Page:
Lessons from the old couches

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Editor’s note: The Daily Texan editor-in-chief is elected by students each year. The election ensures that UT students get the newspaper they want and an editorial board that represents their interests. This year, two candidates are vying for the position: Shabab Siddiqui and Susannah Jacob. To better inform our readership, we asked the candidates to write a column addressing the following questions: What do you think the role of The Daily Texan should be on UT’s campus, and how should it work to fulfill that role? Students can vote online Feb. 29 and March 1 at http://utexasvote.com.

Almost every room in The Daily Texan office has an old, wise couch.

Over the years, the couches in the office have been moved around and thrown away. They’ve been sat on, jumped on and slept on. Some of them reek, and some of them shed. Former staffers will start to tell stories about something that happened on a certain couch but then pause, smile to themselves and decide it is best not to finish.

The couches have guided the Texan through the good and bad. Today, we stand at a place where seemingly every print journalism statistic is down, including circulation, advertising revenue and readership. It’s difficult to sit on the rotting cushions of the couches in the office, flicking off the yellow-colored stuffing that escapes through the seams, and not compare the present to the past.

But to see the couches as what they once were does an immeasurable disservice to what they always have been.

Year in and year out, these couches have been where the issues of the time are discussed and debated. It is where ideas are argued, tears are shed, laughs are shared and stories are born. It is from these couches that 20-year-old women and men gathered to challenge policies and celebrate championships.

And in the same way that these couches served generations of Texan staffers, The Daily Texan needs to serve the UT campus.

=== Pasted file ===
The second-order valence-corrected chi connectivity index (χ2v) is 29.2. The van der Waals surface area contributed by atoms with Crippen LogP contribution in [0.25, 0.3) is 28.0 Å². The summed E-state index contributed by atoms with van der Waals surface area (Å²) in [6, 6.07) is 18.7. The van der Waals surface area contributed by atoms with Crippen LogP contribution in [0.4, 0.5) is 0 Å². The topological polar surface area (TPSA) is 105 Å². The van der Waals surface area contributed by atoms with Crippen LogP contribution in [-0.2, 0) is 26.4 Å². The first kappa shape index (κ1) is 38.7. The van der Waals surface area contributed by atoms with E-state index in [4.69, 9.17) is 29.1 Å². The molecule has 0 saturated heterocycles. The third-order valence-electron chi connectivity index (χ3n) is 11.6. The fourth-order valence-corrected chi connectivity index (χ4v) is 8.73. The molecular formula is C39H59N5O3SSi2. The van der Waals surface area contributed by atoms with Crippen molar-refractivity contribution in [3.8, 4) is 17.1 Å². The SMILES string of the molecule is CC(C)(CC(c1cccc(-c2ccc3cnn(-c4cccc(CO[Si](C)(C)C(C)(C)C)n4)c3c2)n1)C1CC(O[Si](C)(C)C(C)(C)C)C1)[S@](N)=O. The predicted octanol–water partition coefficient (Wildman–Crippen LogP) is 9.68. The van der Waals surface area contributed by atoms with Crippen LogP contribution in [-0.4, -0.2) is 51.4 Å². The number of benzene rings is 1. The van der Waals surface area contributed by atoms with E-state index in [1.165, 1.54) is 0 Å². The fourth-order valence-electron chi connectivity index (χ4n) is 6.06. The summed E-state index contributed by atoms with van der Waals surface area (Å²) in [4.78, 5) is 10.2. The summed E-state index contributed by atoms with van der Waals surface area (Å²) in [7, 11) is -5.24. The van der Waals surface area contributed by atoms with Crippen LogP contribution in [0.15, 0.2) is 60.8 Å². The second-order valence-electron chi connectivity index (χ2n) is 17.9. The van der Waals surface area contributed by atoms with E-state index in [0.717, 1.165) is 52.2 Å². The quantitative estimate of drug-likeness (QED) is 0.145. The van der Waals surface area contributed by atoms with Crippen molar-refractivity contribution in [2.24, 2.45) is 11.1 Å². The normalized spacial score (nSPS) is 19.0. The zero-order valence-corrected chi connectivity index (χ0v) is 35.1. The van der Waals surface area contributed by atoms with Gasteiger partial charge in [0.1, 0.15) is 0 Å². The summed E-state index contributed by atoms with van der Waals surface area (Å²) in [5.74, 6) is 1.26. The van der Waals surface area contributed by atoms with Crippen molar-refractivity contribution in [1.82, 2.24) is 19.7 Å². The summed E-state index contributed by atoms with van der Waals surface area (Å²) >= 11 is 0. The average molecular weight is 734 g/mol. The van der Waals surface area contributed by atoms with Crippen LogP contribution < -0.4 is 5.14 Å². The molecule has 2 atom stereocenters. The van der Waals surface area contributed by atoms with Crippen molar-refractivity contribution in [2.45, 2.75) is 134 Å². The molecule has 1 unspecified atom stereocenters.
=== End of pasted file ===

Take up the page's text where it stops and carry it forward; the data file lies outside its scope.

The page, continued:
No other entity stretches across constituencies and locations like the Texan does, and with this reach comes the responsibility to be the host of discussion and debate. To do that requires a great deal of openness, visibility and a commitment to campus-wide interaction.

It is common for leaders to blame student apathy and disinterest for a lack of engagement. But to do so at the Texan is a petty surrender, an acknowledgement of a ceiling for an organization that survives on the belief of the unconquerable, unlimited and uncapped highs of student potential.

There are a lot of things that the Texan can be doing better to fulfill its role as the medium of discussion. We need to strive to be the premier source for Texas higher education happenings. There needs to be a continuing effort to localize city, state and national issues, as well as helping illustrate the complex financial and legislative workings of the University and the state. There also needs to be increased, two-way engagement with various groups, such as graduate students, UT staff members, Greek communities and minority students.

Most importantly, the Texan needs to be a pioneer in experimenting and reanalyzing the role of an invaluable news source in the current digital context. This goes beyond simply social media and the Internet but requires toying with deeper questions of how people interact with information.

Willie Morris, the oft-quoted Texan legend who served as editor-in-chief in 1955-56, wrote, “In its finest moments, and they had been often, The Daily Texan had defended the spirit of a fine university even when the University of Texas itself was unable or unwilling to do so, and in these periods it had reached an eloquence and displayed a courage that would have challenged the mature profession.”

The existential crisis that faces higher education is similar to the existential crisis that faces journalism in that both require a commitment to engagement that we may have been able to skirt in the past. While we’re quick to cover the ivory tower, we need to avoid becoming the ivory basement.

At the very least, this ensures that the lessons of the decrepit couches can be passed on to the next generation.

Siddiqui is a finance and government junior.